Some of you might say that doing an extensive outline before sitting down to write the story seems like a waste of time if I throw two thirds of it away in the process. I disagree. By doing this outline, I already “write” this story once from the beginning to the end, and I can tell which parts don’t exactly work and need tweaking. So when I sit down and write my first draft, I usually manage to find a better way to tell that story: a better plot twist, a new and exciting way for my hero to get out of a dangerous situation, a more satisfying ending. This in turn makes the editing phase a lot less painful.

 

So what’s the conclusion of all this? I will still write extensive outlines for my projects, but I will never feel bad about deviated from them. In fact, if I manage to write a whole story that follows the outline to the letter, I will be extremely worried about its quality and probably spend longer on the editing stage.

 

And what about you guys? Are you a plotter or a pantser? How detailed are your outlines and how closely do you stick to them when you write your first draft?

Writing woes – the dreaded middle.

snoopy-writing

I have been diligently plugging away at the first draft of my new fantasy novel The Choices we make. I had started it as a NaNoWriMo 2014 project, but 50k words only took it to the middle of part 2, so I have been slowly adding words to it all December long. My goals is to finish it by January 15.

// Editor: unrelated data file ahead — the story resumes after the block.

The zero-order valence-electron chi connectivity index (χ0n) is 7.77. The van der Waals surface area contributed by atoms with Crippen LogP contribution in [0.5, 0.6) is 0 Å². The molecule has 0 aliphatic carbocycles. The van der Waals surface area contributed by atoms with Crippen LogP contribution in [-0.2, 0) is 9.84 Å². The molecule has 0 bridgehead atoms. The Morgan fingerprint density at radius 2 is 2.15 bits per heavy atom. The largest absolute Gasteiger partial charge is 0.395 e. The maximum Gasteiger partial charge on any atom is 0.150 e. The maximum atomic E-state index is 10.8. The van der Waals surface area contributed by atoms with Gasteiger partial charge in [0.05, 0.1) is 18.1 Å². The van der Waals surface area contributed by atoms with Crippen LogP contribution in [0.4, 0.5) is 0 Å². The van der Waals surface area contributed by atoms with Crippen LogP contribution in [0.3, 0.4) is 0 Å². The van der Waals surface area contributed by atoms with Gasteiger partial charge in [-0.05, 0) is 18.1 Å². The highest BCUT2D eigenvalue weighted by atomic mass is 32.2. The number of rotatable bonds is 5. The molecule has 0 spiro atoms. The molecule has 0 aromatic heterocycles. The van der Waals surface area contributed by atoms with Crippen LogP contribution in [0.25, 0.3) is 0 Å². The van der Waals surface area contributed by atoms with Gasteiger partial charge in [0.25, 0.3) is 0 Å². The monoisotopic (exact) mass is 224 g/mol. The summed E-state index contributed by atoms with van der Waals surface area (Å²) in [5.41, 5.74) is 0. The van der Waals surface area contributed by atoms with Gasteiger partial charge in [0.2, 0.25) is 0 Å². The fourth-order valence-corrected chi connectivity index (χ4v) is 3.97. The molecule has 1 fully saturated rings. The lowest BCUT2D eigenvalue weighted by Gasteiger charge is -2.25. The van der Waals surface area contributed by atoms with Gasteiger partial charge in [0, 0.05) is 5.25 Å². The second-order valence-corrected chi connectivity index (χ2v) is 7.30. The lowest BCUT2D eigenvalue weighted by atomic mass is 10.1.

A week ago I have hit what I call the dreaded middle. It’s that state when you are already a long way away from the beginning of your story, where the idea was shiny and exciting and the characters spoke to you. But you are also equally away from the final resolution and those two wonderful words – THE END. You are in the middle, drudging through the mire of words with your final destination still miles away. That’s when I feel my motivation faltering.

When it happened for the first time while I was writing Of Broken Things, I panicked. I almost abandoned the story altogether. It felt like there was no point going on: my characters were flat and uninteresting, my story had plot holes so big you could fly a spaceship through, and I absolutely hated all the words I put on the page.

Good thing that I turned to the internet writing community before I tossed my unfinished draft out of the window. Because I discovered something both scary and reassuring. Yep, both at the same time.

Lack of Motivation
Lack of Motivation

I have discovered that everyone experiences something similar somewhere during their first draft. Not exactly at the same place in the draft as I am though. Some stress out about the beginning, while their story is not yet fully formed and the characters not yet defined. Others hit that mire closer to the end when the story is almost done and the thought of wrapping it up neatly because daunting.

It’s scary because it means that no matter how many books you write or how successful you are, there will still be days, weeks, or even months, when you will absolutely hate your draft. Even if it goes to become a best-seller, there would have been a period when you felt like putting words on the page was equivalent to shoveling crap. And then it will happen again with the first draft of the next book, and the next, and the next…